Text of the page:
My week in Finland in July with Mike was eye-opening. I'd visited Åland previously, but mainland Finland was completely new to me. We spent six nights between Helsinki, Turku, and Kuopio.
I left with a thousand thoughts about what happens when Scandinavian and Slavic spheres intersect. Helsinki, quite variable by neighborhood, reminded me of Vienna (another city, in an understatement, thoroughly structured by varied cultural impulses from east and west alike), Stockholm, and St. Petersburg. Yet the overall impression was of a city completely unto itself, one that bears comparisons to these other three cities only uneasily.
Turku is a neat and prim city, quite small and very well ordered. Our time there was filtered through my friend Staffan, co-proprietor of Porcupine and part-time Turku resident, who lives in a beautiful apartment. Staffan played the part of tour guide ably, and fielded scores of questions on subjects as wide-ranging as immigration policy and the history of xylitol.
In Helsinki and Turku, I think it's fair to say, the strong imprint of modern Finnish design is omnipresent, and very seductive. As in Sweden and Denmark, it's impossible not to be impressed by the use of light and scale in modern architecture and the crisp feel of furniture, industrial design, and homewares. In Finland, to my mind, there is a stronger dimension of earthiness than in the Swedish and Danish design models, something particularly noticeable in Finnish furniture design. The earthy modern pieces that attracted me most were by Solid Furniture.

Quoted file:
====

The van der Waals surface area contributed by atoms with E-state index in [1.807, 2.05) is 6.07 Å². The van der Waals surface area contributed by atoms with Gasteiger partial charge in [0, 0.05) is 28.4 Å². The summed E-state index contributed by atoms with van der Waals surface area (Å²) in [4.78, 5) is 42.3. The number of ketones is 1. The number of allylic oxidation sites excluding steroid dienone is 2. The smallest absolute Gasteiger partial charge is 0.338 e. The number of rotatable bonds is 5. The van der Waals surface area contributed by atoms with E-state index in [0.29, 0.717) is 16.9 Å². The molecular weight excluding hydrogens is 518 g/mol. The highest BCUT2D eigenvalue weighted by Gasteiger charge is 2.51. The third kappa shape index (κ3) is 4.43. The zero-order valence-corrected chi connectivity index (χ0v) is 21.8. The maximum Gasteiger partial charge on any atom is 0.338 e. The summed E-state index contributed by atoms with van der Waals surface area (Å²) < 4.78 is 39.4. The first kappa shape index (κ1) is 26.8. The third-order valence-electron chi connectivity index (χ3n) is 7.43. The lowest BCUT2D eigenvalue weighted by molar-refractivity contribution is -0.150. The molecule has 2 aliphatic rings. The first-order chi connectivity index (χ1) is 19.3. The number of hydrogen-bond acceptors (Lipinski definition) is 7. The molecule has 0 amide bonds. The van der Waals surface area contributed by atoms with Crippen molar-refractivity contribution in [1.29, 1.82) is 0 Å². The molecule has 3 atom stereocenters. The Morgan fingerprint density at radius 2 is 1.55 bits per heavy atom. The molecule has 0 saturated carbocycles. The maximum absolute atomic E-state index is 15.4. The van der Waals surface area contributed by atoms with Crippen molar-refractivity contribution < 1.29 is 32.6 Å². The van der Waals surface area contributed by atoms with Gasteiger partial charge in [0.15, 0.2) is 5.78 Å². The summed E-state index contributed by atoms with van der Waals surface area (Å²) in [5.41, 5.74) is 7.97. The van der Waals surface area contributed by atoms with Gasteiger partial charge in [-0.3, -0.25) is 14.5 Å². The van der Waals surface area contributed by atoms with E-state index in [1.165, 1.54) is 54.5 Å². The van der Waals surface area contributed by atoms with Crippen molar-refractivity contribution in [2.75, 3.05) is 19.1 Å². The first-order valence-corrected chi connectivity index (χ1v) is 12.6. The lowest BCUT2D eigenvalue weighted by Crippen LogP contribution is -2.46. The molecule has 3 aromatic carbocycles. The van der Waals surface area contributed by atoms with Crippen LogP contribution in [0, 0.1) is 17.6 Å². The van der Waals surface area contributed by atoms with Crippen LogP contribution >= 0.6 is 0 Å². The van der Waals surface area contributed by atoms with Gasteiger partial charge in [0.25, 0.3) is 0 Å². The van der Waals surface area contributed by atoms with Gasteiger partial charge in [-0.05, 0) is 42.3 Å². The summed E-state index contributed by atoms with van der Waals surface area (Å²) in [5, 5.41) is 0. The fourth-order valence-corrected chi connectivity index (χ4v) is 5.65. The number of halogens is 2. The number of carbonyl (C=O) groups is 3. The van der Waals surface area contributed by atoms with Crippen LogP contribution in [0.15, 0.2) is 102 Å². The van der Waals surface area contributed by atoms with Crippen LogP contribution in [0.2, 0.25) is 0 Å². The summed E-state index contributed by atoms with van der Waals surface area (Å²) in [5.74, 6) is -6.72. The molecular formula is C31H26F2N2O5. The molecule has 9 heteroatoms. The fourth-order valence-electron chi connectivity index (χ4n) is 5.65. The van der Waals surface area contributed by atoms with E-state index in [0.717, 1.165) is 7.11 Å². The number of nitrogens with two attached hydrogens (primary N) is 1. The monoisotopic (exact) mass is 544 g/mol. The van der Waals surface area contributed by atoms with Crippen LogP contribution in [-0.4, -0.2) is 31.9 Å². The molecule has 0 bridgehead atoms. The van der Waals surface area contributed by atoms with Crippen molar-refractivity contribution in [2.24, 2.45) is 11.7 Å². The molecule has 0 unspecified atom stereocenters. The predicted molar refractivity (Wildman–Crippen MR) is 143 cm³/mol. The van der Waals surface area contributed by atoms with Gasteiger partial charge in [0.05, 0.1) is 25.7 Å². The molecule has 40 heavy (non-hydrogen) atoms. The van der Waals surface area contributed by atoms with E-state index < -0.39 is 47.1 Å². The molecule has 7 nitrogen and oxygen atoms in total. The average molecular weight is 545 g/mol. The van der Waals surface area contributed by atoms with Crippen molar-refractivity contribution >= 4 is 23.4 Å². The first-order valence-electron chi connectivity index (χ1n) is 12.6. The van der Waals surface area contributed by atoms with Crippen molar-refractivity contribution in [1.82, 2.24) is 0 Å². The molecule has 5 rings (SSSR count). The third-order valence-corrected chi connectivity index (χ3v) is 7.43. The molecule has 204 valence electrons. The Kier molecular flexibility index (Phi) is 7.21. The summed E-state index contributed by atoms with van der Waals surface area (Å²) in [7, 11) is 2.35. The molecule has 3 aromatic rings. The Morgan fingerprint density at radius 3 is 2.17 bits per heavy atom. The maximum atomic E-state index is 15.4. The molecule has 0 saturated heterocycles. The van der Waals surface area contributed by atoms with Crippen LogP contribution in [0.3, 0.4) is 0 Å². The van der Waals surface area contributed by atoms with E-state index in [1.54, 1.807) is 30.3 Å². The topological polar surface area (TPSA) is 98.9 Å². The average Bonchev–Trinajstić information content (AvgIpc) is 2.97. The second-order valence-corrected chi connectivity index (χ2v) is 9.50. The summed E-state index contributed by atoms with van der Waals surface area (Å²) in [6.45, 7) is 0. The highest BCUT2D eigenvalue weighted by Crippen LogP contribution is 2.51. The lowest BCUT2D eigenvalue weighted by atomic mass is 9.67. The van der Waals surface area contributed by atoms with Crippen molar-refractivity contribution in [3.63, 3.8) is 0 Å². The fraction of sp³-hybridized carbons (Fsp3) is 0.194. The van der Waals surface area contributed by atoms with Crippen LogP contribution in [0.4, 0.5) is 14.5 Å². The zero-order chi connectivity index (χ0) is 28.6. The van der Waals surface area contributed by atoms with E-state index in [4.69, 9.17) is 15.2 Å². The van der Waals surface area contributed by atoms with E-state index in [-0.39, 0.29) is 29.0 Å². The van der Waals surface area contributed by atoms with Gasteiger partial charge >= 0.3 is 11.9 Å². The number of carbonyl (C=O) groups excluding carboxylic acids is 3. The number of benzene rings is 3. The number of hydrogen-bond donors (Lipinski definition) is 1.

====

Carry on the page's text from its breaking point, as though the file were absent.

Turku's Main Library extension, which opened in 2007, gathers many of these impulses. Designed by Helsinki-based JKMM Architects, it is a breathtaking building.
In Turku two shops introduced me to another dimension of Finnish design, a folksier, DIY impulse that can't really be glimpsed in the modernist perfection of pieces by people like Kaj Franck and Aino Aalto. At Outolintu Arts & Crafts, the items for sale were craftsy, not streamlined, and all very interesting. The leftist café-bookshop at Vahna Suurtori (across from Outolintu) sells a range of simple DIY objects that depart smartly from the Finnish design template. A number of change purses caught my eye. I snapped two up as presents for hosts. Unfortunately their labels contain no contact information beyond the name "Christina."
Kuopio presented an entirely different aesthetic setting. In Kuopio I experienced a smoke sauna, swam in a frigid lake, hiked with rain and mosquitoes through a forest, and felt as if I were in a regional Eastern Bloc capital as opposed to a city in a country as rich and modern as Finland. If anything, the impression left by Kuopio was deeper and more enthralling than the modern design in Turku and Helsinki, which, after all, I had some familiarity with and expected to encounter.
Perfectly executed modern design and the vastness of nature make for a distinctive and very appealing national profile—or, in today's word, brand, while a few measures of Santa/lumberjack kitsch provide an entertaining and amusing sense of play. When it comes to Finland, there are lots of interesting things to ponder, though design and nature are unavoidably central to any visit.